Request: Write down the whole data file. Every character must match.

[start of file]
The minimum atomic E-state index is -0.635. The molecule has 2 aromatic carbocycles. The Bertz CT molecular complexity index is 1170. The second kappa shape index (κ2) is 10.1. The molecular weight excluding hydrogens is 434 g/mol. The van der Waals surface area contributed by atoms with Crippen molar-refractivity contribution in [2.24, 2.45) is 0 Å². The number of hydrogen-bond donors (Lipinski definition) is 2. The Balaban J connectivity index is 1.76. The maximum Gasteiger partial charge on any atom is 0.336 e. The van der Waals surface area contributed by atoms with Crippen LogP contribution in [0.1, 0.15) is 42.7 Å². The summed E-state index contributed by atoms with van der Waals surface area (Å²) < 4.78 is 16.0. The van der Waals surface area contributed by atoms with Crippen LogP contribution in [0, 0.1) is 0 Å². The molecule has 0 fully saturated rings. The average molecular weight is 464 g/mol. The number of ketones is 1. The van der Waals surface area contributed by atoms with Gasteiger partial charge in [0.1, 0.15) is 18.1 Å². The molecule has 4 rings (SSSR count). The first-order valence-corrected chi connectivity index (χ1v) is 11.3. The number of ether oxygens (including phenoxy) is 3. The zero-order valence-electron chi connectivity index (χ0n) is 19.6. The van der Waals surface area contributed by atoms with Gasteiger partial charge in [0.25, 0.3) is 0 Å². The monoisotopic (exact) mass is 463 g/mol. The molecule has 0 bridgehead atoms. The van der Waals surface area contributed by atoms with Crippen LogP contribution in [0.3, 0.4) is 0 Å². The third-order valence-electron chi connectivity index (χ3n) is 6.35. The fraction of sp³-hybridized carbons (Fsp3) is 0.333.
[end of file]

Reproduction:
The minimum atomic E-state index is -0.635. The molecule has 2 aromatic carbocycles. The Bertz CT molecular complexity index is 1170. The second kappa shape index (κ2) is 10.1. The molecular weight excluding hydrogens is 434 g/mol. The van der Waals surface area contributed by atoms with Crippen molar-refractivity contribution in [2.24, 2.45) is 0 Å². The number of hydrogen-bond donors (Lipinski definition) is 2. The Balaban J connectivity index is 1.76. The maximum Gasteiger partial charge on any atom is 0.336 e. The van der Waals surface area contributed by atoms with Crippen LogP contribution in [0.1, 0.15) is 42.7 Å². The summed E-state index contributed by atoms with van der Waals surface area (Å²) < 4.78 is 16.0. The van der Waals surface area contributed by atoms with Crippen LogP contribution in [0, 0.1) is 0 Å². The molecule has 0 fully saturated rings. The average molecular weight is 464 g/mol. The number of ketones is 1. The van der Waals surface area contributed by atoms with Gasteiger partial charge in [0.1, 0.15) is 18.1 Å². The molecule has 4 rings (SSSR count). The first-order valence-corrected chi connectivity index (χ1v) is 11.3. The number of ether oxygens (including phenoxy) is 3. The zero-order valence-electron chi connectivity index (χ0n) is 19.6. The van der Waals surface area contributed by atoms with Gasteiger partial charge in [0.25, 0.3) is 0 Å². The monoisotopic (exact) mass is 463 g/mol. The molecule has 0 bridgehead atoms. The van der Waals surface area contributed by atoms with Crippen LogP contribution in [0.3, 0.4) is 0 Å². The third-order valence-electron chi connectivity index (χ3n) is 6.35. The fraction of sp³-hybridized carbons (Fsp3) is 0.333.